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All of which should mean there’s never been a better time to be Stan Lee.
But watching him over the last year — seeing the way he has to hustle for paid autographs at a convention, watching him announce lackluster new projects, hearing friends and collaborators grudgingly admit his personal failings — it’s hard to avoid the impression that, in what should be his golden period, Lee is actually playing the role of a tragic figure, even a pathetic one.
But hard-core comics geeks greet news of his new projects with a certain degree of eye-rolling.
"Not only a comic book, but I can’t read the newspaper or a novel or anything,” he said. That world-shaking run revolutionized entertainment and the then-dying superhero-comics industry by introducing flawed, multidimensional, and relatably human heroes — many of whom have enjoyed cultural staying power beyond anything in contemporary fiction, to rival the most enduring icons of the movies (an industry they’ve since proceeded to almost entirely remake in their own image).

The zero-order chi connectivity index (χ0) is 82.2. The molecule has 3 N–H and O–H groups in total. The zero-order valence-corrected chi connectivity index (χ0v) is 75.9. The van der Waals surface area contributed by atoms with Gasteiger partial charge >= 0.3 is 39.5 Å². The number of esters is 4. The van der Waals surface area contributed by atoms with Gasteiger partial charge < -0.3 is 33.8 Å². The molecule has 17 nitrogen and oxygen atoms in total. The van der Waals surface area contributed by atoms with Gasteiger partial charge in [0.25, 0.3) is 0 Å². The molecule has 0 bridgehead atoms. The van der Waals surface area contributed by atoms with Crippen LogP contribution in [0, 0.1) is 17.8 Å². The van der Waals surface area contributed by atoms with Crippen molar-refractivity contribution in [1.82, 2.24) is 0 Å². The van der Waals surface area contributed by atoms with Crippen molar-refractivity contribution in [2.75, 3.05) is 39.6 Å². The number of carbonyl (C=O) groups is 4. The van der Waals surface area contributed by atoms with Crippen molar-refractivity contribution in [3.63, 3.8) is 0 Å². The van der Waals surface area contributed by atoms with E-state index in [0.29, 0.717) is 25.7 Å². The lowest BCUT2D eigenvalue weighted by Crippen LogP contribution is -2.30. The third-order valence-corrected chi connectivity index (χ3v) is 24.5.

“You may not suspect this, but this little panda is a killer! I ask him what his and Dougas’s collaboration process is like. After all, it’s unwise to draw attention to the things for which you’re most hated, and since at least the late 1960s, Lee has been accused of stealing credit from two of comics’ most legendary creators, two men who had tremendous creative synergy with Lee before they concluded that he was an unforgivable bastard. You learn about how he screwed Kirby and Ditko, about how those two were the real creative forces behind Marvel.
Those two men were writer-artists Jack Kirby and Steve Ditko. You get told Lee is nothing more than a flashy, empty suit.
And in revitalizing the comics business, Lee also reinvented its language: His rhythmic, vernacular approach to dialogue transformed superhero storytelling from a litany of bland declarations to a sensational symphony of jittery word-jazz — a language that spoke directly and fluidly to comics readers, enfolding them in a common ecstatic idiom that became the bedrock of what we think of now as “fan culture.” Perhaps most important for today’s Hollywood, he crafted the concept of an intricate, interlinked "shared universe," in which characters from individually important franchises interact with and affect one another to form an immersive fictional tapestry — a blueprint from which Marvel built its cinematic empire, driving nearly every other studio to feverishly do the same.
And which enabled comics to ascend from something like cultural bankruptcy to the coarse-sacred status they enjoy now, as American kitsch myth.